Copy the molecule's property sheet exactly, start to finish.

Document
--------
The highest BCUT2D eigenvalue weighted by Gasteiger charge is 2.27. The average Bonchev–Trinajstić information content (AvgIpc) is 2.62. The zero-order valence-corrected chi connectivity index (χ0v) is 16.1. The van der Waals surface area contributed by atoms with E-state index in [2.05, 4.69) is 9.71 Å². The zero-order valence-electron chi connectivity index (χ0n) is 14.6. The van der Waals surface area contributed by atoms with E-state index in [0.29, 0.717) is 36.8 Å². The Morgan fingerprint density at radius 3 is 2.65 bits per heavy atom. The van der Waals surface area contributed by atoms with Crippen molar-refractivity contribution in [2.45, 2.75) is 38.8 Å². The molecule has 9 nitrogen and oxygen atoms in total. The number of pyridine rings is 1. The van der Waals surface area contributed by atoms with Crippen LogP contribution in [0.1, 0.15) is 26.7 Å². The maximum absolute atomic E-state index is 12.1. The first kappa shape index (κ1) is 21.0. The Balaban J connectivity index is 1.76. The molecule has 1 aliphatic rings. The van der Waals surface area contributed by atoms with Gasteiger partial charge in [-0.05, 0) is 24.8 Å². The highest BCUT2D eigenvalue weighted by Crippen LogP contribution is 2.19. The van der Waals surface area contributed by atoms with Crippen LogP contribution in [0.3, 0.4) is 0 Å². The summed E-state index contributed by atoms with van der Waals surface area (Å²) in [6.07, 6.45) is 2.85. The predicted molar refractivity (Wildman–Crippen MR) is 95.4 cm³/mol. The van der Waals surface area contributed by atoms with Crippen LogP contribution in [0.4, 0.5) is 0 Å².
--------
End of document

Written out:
The highest BCUT2D eigenvalue weighted by Gasteiger charge is 2.27. The average Bonchev–Trinajstić information content (AvgIpc) is 2.62. The zero-order valence-corrected chi connectivity index (χ0v) is 16.1. The van der Waals surface area contributed by atoms with E-state index in [2.05, 4.69) is 9.71 Å². The zero-order valence-electron chi connectivity index (χ0n) is 14.6. The van der Waals surface area contributed by atoms with E-state index in [0.29, 0.717) is 36.8 Å². The Morgan fingerprint density at radius 3 is 2.65 bits per heavy atom. The van der Waals surface area contributed by atoms with Crippen molar-refractivity contribution in [2.45, 2.75) is 38.8 Å². The molecule has 9 nitrogen and oxygen atoms in total. The number of pyridine rings is 1. The van der Waals surface area contributed by atoms with Crippen LogP contribution in [0.1, 0.15) is 26.7 Å². The maximum absolute atomic E-state index is 12.1. The first kappa shape index (κ1) is 21.0. The Balaban J connectivity index is 1.76. The molecule has 1 aliphatic rings. The van der Waals surface area contributed by atoms with Gasteiger partial charge in [-0.05, 0) is 24.8 Å². The highest BCUT2D eigenvalue weighted by Crippen LogP contribution is 2.19. The van der Waals surface area contributed by atoms with Crippen LogP contribution in [0.3, 0.4) is 0 Å². The summed E-state index contributed by atoms with van der Waals surface area (Å²) in [6.07, 6.45) is 2.85. The predicted molar refractivity (Wildman–Crippen MR) is 95.4 cm³/mol. The van der Waals surface area contributed by atoms with Crippen LogP contribution in [0.4, 0.5) is 0 Å².